Mixing Metaphors

Birdsong at four, after restless sleep,

the world seeping back into my consciousness,

I think first with typical human egotism,

but it’s the other way around, isn’t it,

the world drawing me back into itself,

one more pinch of flour beaten into the batter,

another drop of tint diffused into the base paint

until it’s indistinguishable if not unseen,

though even in dissolution my bones will feel the shaking,

even if my still-groggy brain can’t grasp

what the birds are stirring up.

 

Copyright 2016

T. Allen Culpepper

A Song for My Grandfather

A cappella in the Nonconformist sense

as well as unaccompanied,

the mostly elderly congregants

make the Sacred Harp sing

(so few of them now, but

you can find them, like everything,

on the Internet),

its notes shaping their harmony,

their concentrated voices

resonating in some old pine-wood church,

a few keeping time

with a raised and lowered arm,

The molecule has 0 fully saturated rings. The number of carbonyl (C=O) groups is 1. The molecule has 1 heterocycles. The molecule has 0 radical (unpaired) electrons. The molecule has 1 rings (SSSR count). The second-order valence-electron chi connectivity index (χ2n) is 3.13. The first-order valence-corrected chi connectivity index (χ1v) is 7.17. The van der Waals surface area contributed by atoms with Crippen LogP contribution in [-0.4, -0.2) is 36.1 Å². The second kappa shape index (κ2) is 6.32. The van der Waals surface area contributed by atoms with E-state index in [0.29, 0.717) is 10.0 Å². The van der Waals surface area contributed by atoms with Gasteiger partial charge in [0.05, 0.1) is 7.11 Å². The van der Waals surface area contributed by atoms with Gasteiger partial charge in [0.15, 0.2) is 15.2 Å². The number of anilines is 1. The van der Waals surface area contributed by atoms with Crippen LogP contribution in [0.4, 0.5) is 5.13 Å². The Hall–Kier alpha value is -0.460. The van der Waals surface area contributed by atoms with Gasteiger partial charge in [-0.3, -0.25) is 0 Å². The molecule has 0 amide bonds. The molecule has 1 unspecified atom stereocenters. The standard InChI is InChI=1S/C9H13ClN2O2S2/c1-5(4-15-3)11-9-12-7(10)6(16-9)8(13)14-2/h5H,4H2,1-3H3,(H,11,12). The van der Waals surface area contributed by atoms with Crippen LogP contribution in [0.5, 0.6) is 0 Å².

believing the words,

but breathing the music,

and I think of my grandfather,

not an educated man,

but one who loved to go to “singings,”

who had gone to the singing schools

that rural churches used to sponsor,

knew how to sing his part,

a way to take his rest from life’s work,

of farming, driving trucks, and building caskets,

and when I hold his hymnal from the 1940s,

its blue cloth cover faded but intact,

like my memories of him,

I imagine it in his stronger hands,

him all dressed up in  “spoaty”*

clothes and singing loud.

 

Copyright 2016

T. Allen Culpepper

 

*His pronunciation of “sporty.”

Note: The poem is mostly true, but I have invented a few details where memory has failed or in the case of events before my time.